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Don Sabelhaus
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Don Sabelhaus   My Press Releases

Cash Flow Is A Good Start To Profit

Published on 7/9/2015
For additional information  Click Here

I am often amazed at how people equate "cash flow" with profit; there is quite a difference. I remember many years ago while managing a manufacturing business for someone I met in my career at the time discovering that he was actually losing money on every unit that went out the door.


I arrived at my conclusion by "running the numbers". I found the per unit cost by adding the material cost, the labor cost, and the cost of overhead;  all that was required was to compare the sales price with the manufacturing cost and voila.

    
  
After meeting with the owner and telling him he was loosing money on every unit that went out the door he confidently told me that’s ok we’ve got good cash flow. Yes he had units going out the door every day and checks coming in every day a good flow of cash.


An analogy: imagine a one-gallon bucket, a paint bucket for example, now imagine a quarter inch hole in the bottom of the bucket and it is full of water. Now there is a garden hose inserted in the top of the bucket and the water trickling in is the same amount that is escaping through the hole in the bottom of the bucket.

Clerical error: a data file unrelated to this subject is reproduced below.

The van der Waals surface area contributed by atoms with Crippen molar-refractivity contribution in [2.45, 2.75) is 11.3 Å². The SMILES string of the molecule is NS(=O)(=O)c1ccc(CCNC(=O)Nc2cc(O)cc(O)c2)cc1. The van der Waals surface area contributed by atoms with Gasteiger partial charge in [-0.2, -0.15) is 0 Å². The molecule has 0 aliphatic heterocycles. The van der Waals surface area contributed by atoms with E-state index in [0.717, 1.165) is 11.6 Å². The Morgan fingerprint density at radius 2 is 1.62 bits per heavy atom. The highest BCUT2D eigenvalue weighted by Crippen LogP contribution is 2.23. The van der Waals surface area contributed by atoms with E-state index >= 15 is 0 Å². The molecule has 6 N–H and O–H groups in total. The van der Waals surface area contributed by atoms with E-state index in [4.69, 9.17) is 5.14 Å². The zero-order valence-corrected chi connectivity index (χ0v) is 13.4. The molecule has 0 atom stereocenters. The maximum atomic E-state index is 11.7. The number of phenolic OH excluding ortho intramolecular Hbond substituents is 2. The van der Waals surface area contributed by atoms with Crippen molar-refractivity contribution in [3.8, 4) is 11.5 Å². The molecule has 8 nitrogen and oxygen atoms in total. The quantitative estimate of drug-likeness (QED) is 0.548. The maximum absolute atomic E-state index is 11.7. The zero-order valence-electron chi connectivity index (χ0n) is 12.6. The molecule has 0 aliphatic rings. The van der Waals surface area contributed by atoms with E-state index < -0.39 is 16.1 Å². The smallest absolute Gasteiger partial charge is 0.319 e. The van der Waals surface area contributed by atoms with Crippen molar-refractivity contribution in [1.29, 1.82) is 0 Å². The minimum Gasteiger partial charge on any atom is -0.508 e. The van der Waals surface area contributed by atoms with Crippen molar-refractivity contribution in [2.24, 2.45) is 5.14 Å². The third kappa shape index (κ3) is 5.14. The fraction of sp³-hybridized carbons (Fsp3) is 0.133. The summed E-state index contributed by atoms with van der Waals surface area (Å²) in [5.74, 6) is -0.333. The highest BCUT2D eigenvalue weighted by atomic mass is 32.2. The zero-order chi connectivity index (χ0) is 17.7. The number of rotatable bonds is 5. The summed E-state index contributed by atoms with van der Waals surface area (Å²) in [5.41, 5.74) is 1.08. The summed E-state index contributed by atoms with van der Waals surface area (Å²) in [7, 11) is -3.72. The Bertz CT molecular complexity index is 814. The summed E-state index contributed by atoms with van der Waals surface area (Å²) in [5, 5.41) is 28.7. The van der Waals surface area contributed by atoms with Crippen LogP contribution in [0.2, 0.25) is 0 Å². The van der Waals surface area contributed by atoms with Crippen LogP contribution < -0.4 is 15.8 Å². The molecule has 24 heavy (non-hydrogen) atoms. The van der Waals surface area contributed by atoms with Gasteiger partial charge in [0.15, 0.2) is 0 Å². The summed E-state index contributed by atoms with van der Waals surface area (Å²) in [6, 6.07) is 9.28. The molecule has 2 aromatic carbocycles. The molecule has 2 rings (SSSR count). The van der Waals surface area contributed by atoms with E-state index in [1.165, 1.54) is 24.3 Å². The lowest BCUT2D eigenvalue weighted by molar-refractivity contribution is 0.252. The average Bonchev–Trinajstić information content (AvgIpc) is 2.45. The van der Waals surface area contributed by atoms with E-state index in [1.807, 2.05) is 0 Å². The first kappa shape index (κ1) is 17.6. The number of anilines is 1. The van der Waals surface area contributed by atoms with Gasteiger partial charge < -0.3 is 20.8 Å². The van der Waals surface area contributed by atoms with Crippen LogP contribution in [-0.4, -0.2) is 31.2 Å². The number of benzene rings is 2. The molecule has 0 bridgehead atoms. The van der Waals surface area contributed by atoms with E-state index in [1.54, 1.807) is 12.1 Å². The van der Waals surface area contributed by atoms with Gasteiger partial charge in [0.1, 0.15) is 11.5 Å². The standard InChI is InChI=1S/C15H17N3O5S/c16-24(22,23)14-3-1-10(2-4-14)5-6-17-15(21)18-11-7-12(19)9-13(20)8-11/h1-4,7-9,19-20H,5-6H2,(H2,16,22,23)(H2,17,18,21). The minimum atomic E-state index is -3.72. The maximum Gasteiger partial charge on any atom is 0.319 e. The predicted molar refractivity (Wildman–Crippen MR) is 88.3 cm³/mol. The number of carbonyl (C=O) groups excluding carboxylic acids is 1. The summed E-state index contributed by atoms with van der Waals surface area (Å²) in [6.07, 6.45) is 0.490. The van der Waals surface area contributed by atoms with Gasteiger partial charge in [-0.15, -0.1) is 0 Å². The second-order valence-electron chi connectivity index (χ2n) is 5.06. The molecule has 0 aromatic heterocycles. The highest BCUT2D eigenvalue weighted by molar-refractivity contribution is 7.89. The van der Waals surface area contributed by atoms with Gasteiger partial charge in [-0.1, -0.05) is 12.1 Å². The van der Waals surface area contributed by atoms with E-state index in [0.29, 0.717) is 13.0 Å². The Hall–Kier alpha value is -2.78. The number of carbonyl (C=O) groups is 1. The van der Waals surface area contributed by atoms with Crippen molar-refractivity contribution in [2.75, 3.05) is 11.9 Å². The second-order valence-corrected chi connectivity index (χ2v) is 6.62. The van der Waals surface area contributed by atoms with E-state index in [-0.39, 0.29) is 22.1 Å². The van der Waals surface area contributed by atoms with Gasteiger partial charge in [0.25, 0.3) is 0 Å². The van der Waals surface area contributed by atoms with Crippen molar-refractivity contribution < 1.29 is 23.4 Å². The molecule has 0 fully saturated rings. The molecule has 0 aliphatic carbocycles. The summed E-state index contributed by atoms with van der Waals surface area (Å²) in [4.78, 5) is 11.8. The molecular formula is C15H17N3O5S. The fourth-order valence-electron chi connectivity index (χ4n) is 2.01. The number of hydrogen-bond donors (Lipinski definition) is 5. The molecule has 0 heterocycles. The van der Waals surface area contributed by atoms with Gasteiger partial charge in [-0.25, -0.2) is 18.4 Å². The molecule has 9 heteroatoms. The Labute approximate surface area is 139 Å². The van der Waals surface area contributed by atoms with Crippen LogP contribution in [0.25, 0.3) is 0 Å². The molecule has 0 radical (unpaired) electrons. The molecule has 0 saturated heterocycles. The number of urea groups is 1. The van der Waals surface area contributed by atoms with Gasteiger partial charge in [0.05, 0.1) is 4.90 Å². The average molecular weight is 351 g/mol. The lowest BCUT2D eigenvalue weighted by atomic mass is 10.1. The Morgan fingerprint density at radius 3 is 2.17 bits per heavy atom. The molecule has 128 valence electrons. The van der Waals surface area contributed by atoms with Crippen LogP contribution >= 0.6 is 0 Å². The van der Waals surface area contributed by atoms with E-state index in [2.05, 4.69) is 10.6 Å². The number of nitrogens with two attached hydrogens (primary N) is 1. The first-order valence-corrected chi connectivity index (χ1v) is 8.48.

As you might guess the hole in the bucket is the loss per unit, the trickling garden hose is the cash flow; now shut off the garden hose, and in a short time, the bucket is empty.


What does this prove you may ask, to me it proves a business needs more than a good cash flow it needs profit. After my meeting with the owner I decided to move on to greener pastures as there was no future there as far as I could see and in less than 2 years he had to close the doors when there was a slight slow down in the industry.


Another story on the  fallacy of cash flow:  several years ago while working with a friend of mine building spec housing in the middle of a project he had truck trouble and needed to purchase another one. He didn’t take a salary or wage during construction, his money was made when the house sold.


He did not have enough savings to make the purchase and required a loan, he went to several local banks and was turned down because he had no cash flow even though he had plenty of collateral the bank wanted cash flow as if that was a guarantee the money could be paid back.


And we wonder why there are problems in the banking industry, if I were lending I would want collateral that could be turned into cash, how about you?


Where you going with this Don? As always I just want to provide a little food for thought and maybe jar something inside that may help you get to where you’re going. Just because you have some cash flowing do not assume you are making a profit, keep a close eye on your expenses.
 


Here to Learn, Grow and Profit

© 7-7-2015 Don Sabelhaus


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